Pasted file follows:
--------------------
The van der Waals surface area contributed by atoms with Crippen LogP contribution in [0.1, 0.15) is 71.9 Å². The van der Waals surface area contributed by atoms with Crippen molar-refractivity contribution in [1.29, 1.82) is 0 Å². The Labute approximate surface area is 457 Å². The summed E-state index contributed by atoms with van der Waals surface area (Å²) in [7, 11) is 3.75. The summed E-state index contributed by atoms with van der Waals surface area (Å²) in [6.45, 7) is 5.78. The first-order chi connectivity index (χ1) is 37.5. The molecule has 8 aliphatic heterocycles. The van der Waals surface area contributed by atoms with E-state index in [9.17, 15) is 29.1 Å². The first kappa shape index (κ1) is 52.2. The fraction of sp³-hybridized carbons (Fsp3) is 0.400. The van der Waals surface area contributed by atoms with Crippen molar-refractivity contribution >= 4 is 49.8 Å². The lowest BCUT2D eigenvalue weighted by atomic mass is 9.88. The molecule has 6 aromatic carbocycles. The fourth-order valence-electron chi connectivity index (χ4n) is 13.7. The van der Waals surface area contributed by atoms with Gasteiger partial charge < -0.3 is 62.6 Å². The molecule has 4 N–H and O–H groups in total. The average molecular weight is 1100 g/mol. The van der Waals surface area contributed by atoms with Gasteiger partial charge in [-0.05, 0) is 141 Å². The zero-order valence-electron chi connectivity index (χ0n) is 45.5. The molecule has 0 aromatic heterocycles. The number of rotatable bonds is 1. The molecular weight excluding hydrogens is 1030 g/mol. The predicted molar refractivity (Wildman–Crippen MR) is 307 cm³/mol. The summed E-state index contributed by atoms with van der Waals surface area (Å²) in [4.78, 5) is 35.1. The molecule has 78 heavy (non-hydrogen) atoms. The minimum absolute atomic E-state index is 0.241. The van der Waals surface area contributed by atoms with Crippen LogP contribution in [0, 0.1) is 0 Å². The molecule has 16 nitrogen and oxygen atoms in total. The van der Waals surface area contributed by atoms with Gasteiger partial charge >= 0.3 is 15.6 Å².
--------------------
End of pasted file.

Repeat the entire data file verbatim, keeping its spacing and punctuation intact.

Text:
The van der Waals surface area contributed by atoms with Crippen LogP contribution in [0.1, 0.15) is 71.9 Å². The van der Waals surface area contributed by atoms with Crippen molar-refractivity contribution in [1.29, 1.82) is 0 Å². The Labute approximate surface area is 457 Å². The summed E-state index contributed by atoms with van der Waals surface area (Å²) in [7, 11) is 3.75. The summed E-state index contributed by atoms with van der Waals surface area (Å²) in [6.45, 7) is 5.78. The first-order chi connectivity index (χ1) is 37.5. The molecule has 8 aliphatic heterocycles. The van der Waals surface area contributed by atoms with E-state index in [9.17, 15) is 29.1 Å². The first kappa shape index (κ1) is 52.2. The fraction of sp³-hybridized carbons (Fsp3) is 0.400. The van der Waals surface area contributed by atoms with Crippen molar-refractivity contribution >= 4 is 49.8 Å². The lowest BCUT2D eigenvalue weighted by atomic mass is 9.88. The molecule has 6 aromatic carbocycles. The fourth-order valence-electron chi connectivity index (χ4n) is 13.7. The van der Waals surface area contributed by atoms with Gasteiger partial charge < -0.3 is 62.6 Å². The molecule has 4 N–H and O–H groups in total. The average molecular weight is 1100 g/mol. The van der Waals surface area contributed by atoms with Gasteiger partial charge in [-0.05, 0) is 141 Å². The zero-order valence-electron chi connectivity index (χ0n) is 45.5. The molecule has 0 aromatic heterocycles. The number of rotatable bonds is 1. The molecular weight excluding hydrogens is 1030 g/mol. The predicted molar refractivity (Wildman–Crippen MR) is 307 cm³/mol. The summed E-state index contributed by atoms with van der Waals surface area (Å²) in [4.78, 5) is 35.1. The molecule has 78 heavy (non-hydrogen) atoms. The minimum absolute atomic E-state index is 0.241. The van der Waals surface area contributed by atoms with Crippen LogP contribution in [0, 0.1) is 0 Å². The molecule has 16 nitrogen and oxygen atoms in total. The van der Waals surface area contributed by atoms with Gasteiger partial charge >= 0.3 is 15.6 Å².